Where Do Green Eyes Originate?

Where Do Green Eyes Originate
Rare Green Eyes – Lots of genetic traits are rare. For example, left-handedness occurs in just 10% of the world’s population, only 11% have naturally curly hair, and a mere 4% have blonde hair. But of all of the seven billion-plus people on planet Earth, only 2% can claim to have one unique trait.

So, what is this trait so few of us have? Green eyes. Yes, only 2 percent of the population of the entire world have them. How does that compare to other colors? Brown eyes are most common, as many of you would guess, with 79% of people born with them. Blue is found in 8% of people, 5% of us are hazel-eyed, and 5% have eyes of amber.

Essentially, green eyes are unique. Most common in Western, Northern, and Central Europe, green eyes often point to German or Celtic ancestry. Currently, they can be found most often in Iceland, the Netherlands, Scotland, Britain, and Scandinavia. In Britain, brown eyes are, interestingly, even more rare than green eyes, with 22 percent of residents being brown-eyed.

By comparison, nearly one-third of residents have green eyes. Interestingly, green eyes may not appear in children until age three, as pigmentation takes time to form and then to appear. If eyes are, as they say, “windows of the soul,” then green-eyed have the rarest souls around. As a color, green is often associated with negative emotions like jealousy (Shakespeare’s Othello has a quote that calls envy “the green-ey’d monster”).

Still, plenty of people think green is one of the most alluring eye colors. Green eyes can be emerald- or lime-hued, creating a look that is both mysterious and attractive. Where Do Green Eyes Originate

Where did green eyes first appear?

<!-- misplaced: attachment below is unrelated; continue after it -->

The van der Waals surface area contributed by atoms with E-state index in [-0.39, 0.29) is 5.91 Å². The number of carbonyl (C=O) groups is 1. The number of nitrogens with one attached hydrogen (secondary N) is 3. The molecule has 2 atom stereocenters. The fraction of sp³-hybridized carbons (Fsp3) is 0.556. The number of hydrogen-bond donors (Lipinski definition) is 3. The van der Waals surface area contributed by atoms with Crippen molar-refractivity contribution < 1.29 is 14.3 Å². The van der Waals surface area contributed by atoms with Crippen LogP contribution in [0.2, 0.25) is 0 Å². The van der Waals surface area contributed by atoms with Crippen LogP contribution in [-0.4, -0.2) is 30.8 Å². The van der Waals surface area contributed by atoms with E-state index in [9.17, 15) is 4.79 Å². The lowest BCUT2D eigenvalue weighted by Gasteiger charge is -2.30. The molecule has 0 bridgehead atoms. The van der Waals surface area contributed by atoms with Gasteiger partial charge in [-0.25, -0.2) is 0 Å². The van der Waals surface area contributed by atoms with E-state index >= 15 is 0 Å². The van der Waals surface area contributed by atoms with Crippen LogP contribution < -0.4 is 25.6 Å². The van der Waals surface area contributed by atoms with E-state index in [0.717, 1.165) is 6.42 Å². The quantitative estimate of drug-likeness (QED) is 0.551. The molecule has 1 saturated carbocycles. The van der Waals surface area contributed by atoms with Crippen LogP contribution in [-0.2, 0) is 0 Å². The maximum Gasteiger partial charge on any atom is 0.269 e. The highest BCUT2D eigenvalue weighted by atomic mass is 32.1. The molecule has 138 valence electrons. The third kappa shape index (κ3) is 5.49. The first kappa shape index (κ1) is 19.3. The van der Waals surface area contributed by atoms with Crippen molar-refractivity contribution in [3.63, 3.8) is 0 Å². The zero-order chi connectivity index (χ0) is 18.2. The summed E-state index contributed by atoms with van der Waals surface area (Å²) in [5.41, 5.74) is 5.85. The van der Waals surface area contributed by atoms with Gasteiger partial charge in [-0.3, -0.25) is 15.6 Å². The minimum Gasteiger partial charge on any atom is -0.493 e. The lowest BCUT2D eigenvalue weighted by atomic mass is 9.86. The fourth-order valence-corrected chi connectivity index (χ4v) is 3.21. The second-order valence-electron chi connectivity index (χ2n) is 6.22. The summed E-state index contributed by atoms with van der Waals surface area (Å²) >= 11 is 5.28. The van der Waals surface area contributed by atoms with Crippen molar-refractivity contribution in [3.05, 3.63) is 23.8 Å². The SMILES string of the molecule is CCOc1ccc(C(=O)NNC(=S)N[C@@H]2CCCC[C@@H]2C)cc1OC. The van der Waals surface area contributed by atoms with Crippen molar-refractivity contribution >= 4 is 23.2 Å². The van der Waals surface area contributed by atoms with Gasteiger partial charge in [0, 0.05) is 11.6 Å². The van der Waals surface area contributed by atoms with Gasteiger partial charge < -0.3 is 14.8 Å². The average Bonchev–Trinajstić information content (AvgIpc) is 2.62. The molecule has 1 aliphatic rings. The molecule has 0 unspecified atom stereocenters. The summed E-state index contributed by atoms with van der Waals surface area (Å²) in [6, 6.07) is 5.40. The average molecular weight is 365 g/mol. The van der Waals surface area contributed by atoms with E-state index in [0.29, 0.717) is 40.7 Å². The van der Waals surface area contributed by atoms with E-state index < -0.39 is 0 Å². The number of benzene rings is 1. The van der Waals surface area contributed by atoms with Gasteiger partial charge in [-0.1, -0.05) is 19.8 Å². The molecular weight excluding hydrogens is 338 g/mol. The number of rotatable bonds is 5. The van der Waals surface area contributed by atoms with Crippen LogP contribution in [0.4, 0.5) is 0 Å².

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April 18, 2017 Spring is here, and the color green is popping up more and more everywhere you look. But you probably won’t be seeing too many green eyes. They’re actually very rare, and we thought we’d take a little time to give you all the info on why your friend with green eyes is pretty special. Out of brown, blue, and green, green eyes are the rarest in the world.

Only about 2% of the world’s population has green eyes. You might be surprised to learn that people with green eyes don’t actually have any green pigment in them. That’s because eye color is determined by the concentration of melanin and lipochrome in the iris.

Melanin is a brown pigment, and lipochrome is a somewhat yellowish pigment. So for instance, people with brown eyes have a higher melanin concentration that makes their iris appear brown or almost black in some cases. Blue eyes, in contrast, have very little melanin and lipochrome. The blue color is caused by the scattering of light in the iris, also known as Rayleigh scattering.

This scattering only occurs when there is very little melanin in the eye, and it’s the same effect that causes us to see the sky as blue. People with green eyes have slightly more melanin and lipochrome in their eyes. Combined with the blue hue from the Rayleigh scattering and the yellowish tint from the lipochrome pigment, a green colored iris is produced.

  • Like we said before, only about 2% of the world’s population, or about 140 million people, have green eyes.
  • And although they are sometimes confused with hazel eyes, the two are not the same.
  • So where did our green-eyed ancestors come from? Most origins point to areas around the Caucasus Mountains, which link Asia and Europe.